Hancock Park pothole

A pothole in need of repair in Hancock Park. Los Angeles is among the U.S. cities that have raised their sales taxes to pay for transportation needs. (Mel Melcon / Los Angeles Times / August 15, 2014)

It was a beautiful May afternoon when Donnel Gomes took his week-old silver Mercedes for a spin into the city. He turned onto Broad Street, a main thoroughfare downtown, and … kaboom!

The car fell into a huge pothole, blowing its right tire, ripping the front axle and knocking out the air-bag system. Cost: $3,800.

"It was a wreck," said the 48-year-old electrician, although he reckoned he got off easy compared with a motorcyclist whom Gomes saw thrown into the air after hitting a crater on another downtown street. "A damn minefield," he said of traversing many of Providence's roads.

Rhode Island has an unusually large share of shoddy highways, streets and bridges, but it's not much better in the rest of the country.

America's transportation infrastructure, once an engine of mobility and productivity, has fallen into such disrepair that it's become an economic albatross.

Consumers shell out billions of dollars for extra car repairs every year. Insufficient and poorly maintained roads mean costly bottlenecks for businesses, which discourage expansion and hobble American companies competing in the global economy.

Congestion on major urban highways costs the economy more than $100 billion a year in fuel and lost work time, estimates the American Society of Civil Engineers.

And, says said Casey Dinges, the engineering group's senior managing director: "It's become a white-knuckle experience for many commuters."

Age is a key factor. Most of the major highways were built decades ago.

America's transportation structures look all the more frayed next to those in advanced economies in Europe and Japan, or in China, which has been busily constructing high-speed rail and new airports.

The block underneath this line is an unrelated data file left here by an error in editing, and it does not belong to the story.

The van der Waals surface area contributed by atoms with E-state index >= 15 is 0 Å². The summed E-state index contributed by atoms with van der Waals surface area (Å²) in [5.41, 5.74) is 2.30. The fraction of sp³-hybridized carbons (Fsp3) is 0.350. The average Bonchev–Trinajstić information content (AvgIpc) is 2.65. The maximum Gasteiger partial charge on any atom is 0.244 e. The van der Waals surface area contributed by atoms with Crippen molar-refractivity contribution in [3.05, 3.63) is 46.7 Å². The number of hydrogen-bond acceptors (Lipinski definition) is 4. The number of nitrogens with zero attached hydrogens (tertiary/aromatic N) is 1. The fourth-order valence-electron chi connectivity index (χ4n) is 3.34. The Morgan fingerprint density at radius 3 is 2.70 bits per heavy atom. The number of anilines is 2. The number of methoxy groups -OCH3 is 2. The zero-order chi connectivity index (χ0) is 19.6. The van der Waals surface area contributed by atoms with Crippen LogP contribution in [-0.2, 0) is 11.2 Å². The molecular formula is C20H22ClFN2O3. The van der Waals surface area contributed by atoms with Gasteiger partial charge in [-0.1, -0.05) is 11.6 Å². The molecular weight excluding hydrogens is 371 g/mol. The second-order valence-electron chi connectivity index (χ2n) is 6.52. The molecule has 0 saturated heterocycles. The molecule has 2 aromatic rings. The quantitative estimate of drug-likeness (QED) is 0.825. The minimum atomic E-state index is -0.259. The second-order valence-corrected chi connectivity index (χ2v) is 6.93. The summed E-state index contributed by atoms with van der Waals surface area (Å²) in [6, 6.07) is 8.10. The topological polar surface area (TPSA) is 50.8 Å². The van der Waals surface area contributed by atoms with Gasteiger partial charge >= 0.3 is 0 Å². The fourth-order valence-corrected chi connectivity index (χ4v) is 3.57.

U.S. spending for transportation and other infrastructure accounts for 2.4% of its economy versus about 12% for China, says economist David Dollar, a former China director for the World Bank. Europe's infrastructure spending is about 5%.

Dollar, now with the Brookings Institution, says visiting Chinese officials and business leaders frequently remark how surprised they are at America's declining infrastructure, sometimes asking whether they can help finance improvements.

American politicians, from President Obama down to small-town mayors, decry the deplorable condition of infrastructure, but many are reluctant to raise taxes or boost tolls and user fees.

Between the federal government and local entities, government spending for highways runs less than $90 billion a year, which is barely enough to maintain the status quo, let alone improve roadway conditions and performance.

That's partly why the share of congested highways in U.S. cities has risen from 25% in the early 1980s to more than 40% today, according to the Transportation Department. Roads with "acceptable ride quality" fell from 87% in 1995 to 82% in 2010.

It's especially tough for states such as Rhode Island that have been lagging economically and depend heavily on Uncle Sam for transportation funds. The federal highway program is funded by an 18.4-cents-per-gallon gas tax, but that hasn't budged since 1993.

Now, the fund is on the verge of insolvency. Congress came through last week with a last-minute replenishment of money, but it'll only last until May.

The upshot is that states and localities make do with what they can.

A quarter of the country's 147,870 bridges are deficient or obsolete, according to a July report by the White House on infrastructure investment. Rhode Island's are in the worst shape in the nation, with 57% of its bridges falling into those categories.

One of them, Middle Road Bridge in East Greenwich, south of Providence, runs over a key freeway and leads to the town's high school. Buses filled with students have been rumbling over the 235-foot bridge for years. When Dan Paolino and his crew began maintenance work on it this summer, he found that some of the supporting beams underneath were so beaten down by time and rainwater that they were "paper-thin."